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Athletes Reach Peak Performance With Intel’s 3D and AI Tech

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The attention surrounding developments in artificial intelligence (AI) technologies regarding sports is often overlooked, but it has the potential to drastically change an athlete’s experience. 

One such recent development comes from Intel, which is now having its 3D Athlete Tracking (3DAT) technology piloted by EXOS, one of the leaders in advancing human performance. The new technology aims to train aspiring professional athletes to maximize their performance abilities by using AI to gain insight into important factors involving sprinting, such as velocity, acceleration, and biometrics. 

Monica Laudermilk is vice president of research at EXOS. 

“Metrics that were previously unmeasurable by the naked eye are now being revealed with Intel’s 3DAT technology,” Laudermilk said. “We’re able to take that information, synthesize it and turn it into something tangible for our coaches and athletes. It’s a game changer when the tiniest of adjustments can lead to real, impactful results for our athletes.”

New Insights From Previously Inaccessible Data

One of the key aspects of the 3DAT is that it enables coaches and athletes to access previously nonexistent or inaccessible data, which then provides crucial insights into performance. The technology relies on simple video to provide accurate skeletal analysis and performance metrics, enabling deep insight into the body during performance. 

Ashton Eaton is Product Development engineer in Intel’s Olympic Technology Group. He is also a two-time Olympic gold medalist in the decathlon.

“There's a massive gap in the sports and movement field, between what people feel when they move and what they actually know that they're doing,” Eaton said. “When I was running the 100-meter dash, I’d work with my coach to make adjustments to shave off fractions of a second, but it was all by feel. Sometimes it worked, sometimes it didn’t, because I didn’t fully know what my body was actually doing. But 3DAT allows athletes to understand precisely what their body is doing while in motion, so they can precisely target where to make tweaks to get faster or better.”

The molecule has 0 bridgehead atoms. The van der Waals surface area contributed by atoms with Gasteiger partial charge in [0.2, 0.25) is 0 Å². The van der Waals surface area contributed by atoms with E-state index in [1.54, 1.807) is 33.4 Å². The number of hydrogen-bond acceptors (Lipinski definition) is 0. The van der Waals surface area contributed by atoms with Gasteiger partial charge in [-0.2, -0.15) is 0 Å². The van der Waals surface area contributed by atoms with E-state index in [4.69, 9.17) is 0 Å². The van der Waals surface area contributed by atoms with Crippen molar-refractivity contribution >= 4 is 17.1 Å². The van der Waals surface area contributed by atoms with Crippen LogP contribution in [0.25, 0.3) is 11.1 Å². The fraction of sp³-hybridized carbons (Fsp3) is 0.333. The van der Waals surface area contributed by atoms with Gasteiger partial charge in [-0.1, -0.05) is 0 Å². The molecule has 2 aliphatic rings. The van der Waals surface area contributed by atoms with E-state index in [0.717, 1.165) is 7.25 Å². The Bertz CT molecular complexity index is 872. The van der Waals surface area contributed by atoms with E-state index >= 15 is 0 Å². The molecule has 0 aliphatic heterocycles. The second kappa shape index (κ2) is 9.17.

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Hands-free Technology

3DAT relies on cameras to film athletes during running drills, meaning it is completely hands-free for the athletes. They do not have to worry about sensors or any other wearable that could alter performance. 

The video data is 60 frames per second, and it is sent to the cloud for analysis on Intel Xeon Scalable processors. The processors also have built in Intel Deep Learning Boost AI acceleration capabilities. 

Following the analysis, coaches receive reports and charts that provide a detailed overview of the performance, which can then be used to adjust accordingly. 

Craig Friedman is senior vice president of EXOS’ Performance Innovation Team. 

“3DAT is giving us information, and insight, not just into the technique of how people are running and how they can improve, but also what might be holding them back. This data enables us to make adjustments in the weight room to help unlock more potential on the field,” said Friedman.

Intel has indicated its aim to continue working with EXOS to provide coaches, athletes, and other performers with valuable insights through the technology. 


Alex McFarland is an AI journalist and writer exploring the latest developments in artificial intelligence. He has collaborated with numerous AI startups and publications worldwide.